The lights are on
Last year, United Front Games released ModNation Racers, a PS3 exclusive that featured a heavy focus on customization. Cute characters with oversized heads and hundreds of costumes took to the user-created tracks, and many compared its approach to LittleBigPlanet’s. A year later, the same development team is making that a reality in name as well as concept. LittleBigPlanet Karting expands upon the customization options from ModNation Racers, and features the undeniably cute Sackboys and Sackgirls as its drivers.
I played three tracks at a recent Sony event, and most of the gameplay should feel familiar to kart racer fans. As you race laps around its various tracks, you use drift boosts and weapon pickups in an effort to beat seven other Sackpeople to the finish line. While boosts have a dedicated floating icon (a jetpack), weapons appear as multi-colored versions of the Weaponator, a bazooka that can fire numerous projectiles. Missiles come in several forms, including seekers and straight shots. Other weapons are tossed rather than fired, such as grenades and EMP area attacks. Another weapon turns your kart into a giant boxing glove, which rockets you down the course and knocks opponents out of the way in a manner similar to Mario Kart's Bullet Bill item.
Fans of the LittleBigPlanet brand should appreciate the return of slapping, which can be performed at any time with the L2 and R2 buttons. This won't cause opponents much harm, but the gesture and sound effect are fun ways to taunt them as you pass by.
Many environments are based on previous themes from the platforming entries, such as Garden Grip and King's Castle (based on The Gardens from LittleBigPlanet). The former is a traditional racetrack, but the latter is built around battle mode. This mode follows traditional deathmatch rules rather than the balloon system in Mario Kart. The first player to rack up 10 kills is the winner.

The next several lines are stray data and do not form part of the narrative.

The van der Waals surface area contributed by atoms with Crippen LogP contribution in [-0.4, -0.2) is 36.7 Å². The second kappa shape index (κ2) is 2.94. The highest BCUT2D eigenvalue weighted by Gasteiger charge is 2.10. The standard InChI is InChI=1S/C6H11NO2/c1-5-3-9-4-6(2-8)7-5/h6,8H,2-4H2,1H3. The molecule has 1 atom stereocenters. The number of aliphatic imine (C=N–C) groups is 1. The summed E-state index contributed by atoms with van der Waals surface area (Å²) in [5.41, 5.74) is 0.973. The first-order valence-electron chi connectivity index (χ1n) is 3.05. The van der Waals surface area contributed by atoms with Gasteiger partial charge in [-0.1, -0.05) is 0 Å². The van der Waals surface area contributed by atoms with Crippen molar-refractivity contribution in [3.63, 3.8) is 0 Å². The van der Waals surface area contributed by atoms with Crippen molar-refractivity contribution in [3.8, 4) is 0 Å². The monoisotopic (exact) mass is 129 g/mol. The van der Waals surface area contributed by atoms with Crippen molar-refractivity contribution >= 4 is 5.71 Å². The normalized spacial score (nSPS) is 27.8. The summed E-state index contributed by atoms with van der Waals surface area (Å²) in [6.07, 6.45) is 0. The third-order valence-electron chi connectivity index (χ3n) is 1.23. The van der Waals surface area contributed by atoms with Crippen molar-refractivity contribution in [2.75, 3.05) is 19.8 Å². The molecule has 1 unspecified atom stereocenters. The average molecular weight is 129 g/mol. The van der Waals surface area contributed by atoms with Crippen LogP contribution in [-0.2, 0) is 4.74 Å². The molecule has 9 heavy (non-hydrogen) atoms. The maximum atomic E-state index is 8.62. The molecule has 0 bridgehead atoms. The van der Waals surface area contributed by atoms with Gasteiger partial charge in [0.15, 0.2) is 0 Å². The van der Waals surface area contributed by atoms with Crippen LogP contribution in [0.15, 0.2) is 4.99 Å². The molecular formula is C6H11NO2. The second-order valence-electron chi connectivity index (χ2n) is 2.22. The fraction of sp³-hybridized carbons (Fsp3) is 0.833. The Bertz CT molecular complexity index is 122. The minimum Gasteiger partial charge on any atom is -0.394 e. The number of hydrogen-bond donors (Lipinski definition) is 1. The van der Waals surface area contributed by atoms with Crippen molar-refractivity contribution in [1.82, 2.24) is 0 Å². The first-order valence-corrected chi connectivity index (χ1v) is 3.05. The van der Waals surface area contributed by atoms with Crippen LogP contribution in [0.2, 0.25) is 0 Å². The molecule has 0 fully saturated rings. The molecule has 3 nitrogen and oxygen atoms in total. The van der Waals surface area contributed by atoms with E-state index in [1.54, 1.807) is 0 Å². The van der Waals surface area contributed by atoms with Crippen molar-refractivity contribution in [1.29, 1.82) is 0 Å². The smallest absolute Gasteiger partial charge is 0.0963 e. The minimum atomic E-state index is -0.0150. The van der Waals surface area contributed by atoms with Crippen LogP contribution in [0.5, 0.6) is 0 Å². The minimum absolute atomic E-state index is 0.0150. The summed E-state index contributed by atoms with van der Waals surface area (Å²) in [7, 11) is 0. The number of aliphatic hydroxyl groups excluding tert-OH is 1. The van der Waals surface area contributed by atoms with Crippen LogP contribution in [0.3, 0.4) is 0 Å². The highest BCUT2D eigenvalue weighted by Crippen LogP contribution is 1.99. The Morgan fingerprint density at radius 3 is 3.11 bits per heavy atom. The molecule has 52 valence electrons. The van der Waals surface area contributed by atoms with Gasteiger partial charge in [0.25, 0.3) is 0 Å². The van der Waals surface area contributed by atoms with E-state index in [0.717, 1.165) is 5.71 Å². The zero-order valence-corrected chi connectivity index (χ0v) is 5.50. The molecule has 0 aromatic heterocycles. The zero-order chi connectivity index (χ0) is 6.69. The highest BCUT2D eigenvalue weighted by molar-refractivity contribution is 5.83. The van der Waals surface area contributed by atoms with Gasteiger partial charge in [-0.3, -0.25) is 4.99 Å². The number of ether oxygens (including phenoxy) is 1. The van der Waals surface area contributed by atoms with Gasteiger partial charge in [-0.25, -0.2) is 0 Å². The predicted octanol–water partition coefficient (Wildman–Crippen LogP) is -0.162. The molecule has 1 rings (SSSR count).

A third track, Future Perfect, is a brand new area suspended in air. Cardboard clouds put forth the illusion of racing through the sky, but a quick glance at the background indicates that it's actually set in a living room. Guardrails made of forks keep you from falling off the suspended track as electrified potato mashers and tin cans make weapons pick-ups a risky endeavor. This track was the only one on display to use grapple sponges, which should be familiar to fans of LittleBigPlanet 2. With the press of the L1 button, players can attach to these and swing over large gaps. Get enough air, and you can perform spin tricks for a speed boost once your wheels are back on the ground.
Considering one of the main selling points of LittleBigPlanet is customization, it's no surprise to see an overwhelming amount of it in LBP Karting. Sackpeople can be dressed up with bacon beards, bee outfits, and hundreds of other options. Similar flexibility is offered for the karts themselves. Numerous elements can be tweaked, including the chassis. Want to drive a dragster made of balloons with saltine cracker tires and a peppermint steering wheel? No problem. Prefer a hovercraft with a wedding ring for a seat and a steering wheel made out of a guitar pick? Just as easy. However, don't expect karts that control differently (á la Diddy Kong Racing). United Front wants to ensure that each vehicle controls similarly, no matter if it's shaped like a monster truck or a hovercraft.
Sharing tracks with the community is just as easy as sharing levels in the platformers, with options to search by rating and popularity. Track creators can tweak virtually anything they desire, from cosmetic objects like guardrails to more advanced options like AI behavior and weapon frequency. In addition, players can create their own weapons from scratch. If you're tired of the built-in missiles, you're free to create a giant flying cow that shoots pumpkins and fireworks out of its mouth (or anything else you can think of).
Most kart racers have a heavy focus on multiplayer, and LittleBigPlanet Karting supports four-player split screen and eight-player online races (which limits local play to two racers). Even if you're playing solo, the sharing options should do a great job at creating a sense of community. LittleBigPlanet Karting may feature many gameplay trademarks of previous kart racers, but the community involvement and customization options may make it more than just another entry in a crowded genre.
I just love the LBP art-style. Definitively distinguishable and charming.
I wonder if Sony just lans to drop the Modnation brand and base everything off of Little Big Plaet recognition? Seems like they could expand everywhere with it.
Looks.... cute! I like the look on Sack boy's face.
its going to be weird to not have a side scrolling LBP
With every fiber of my being, I say I must have this game.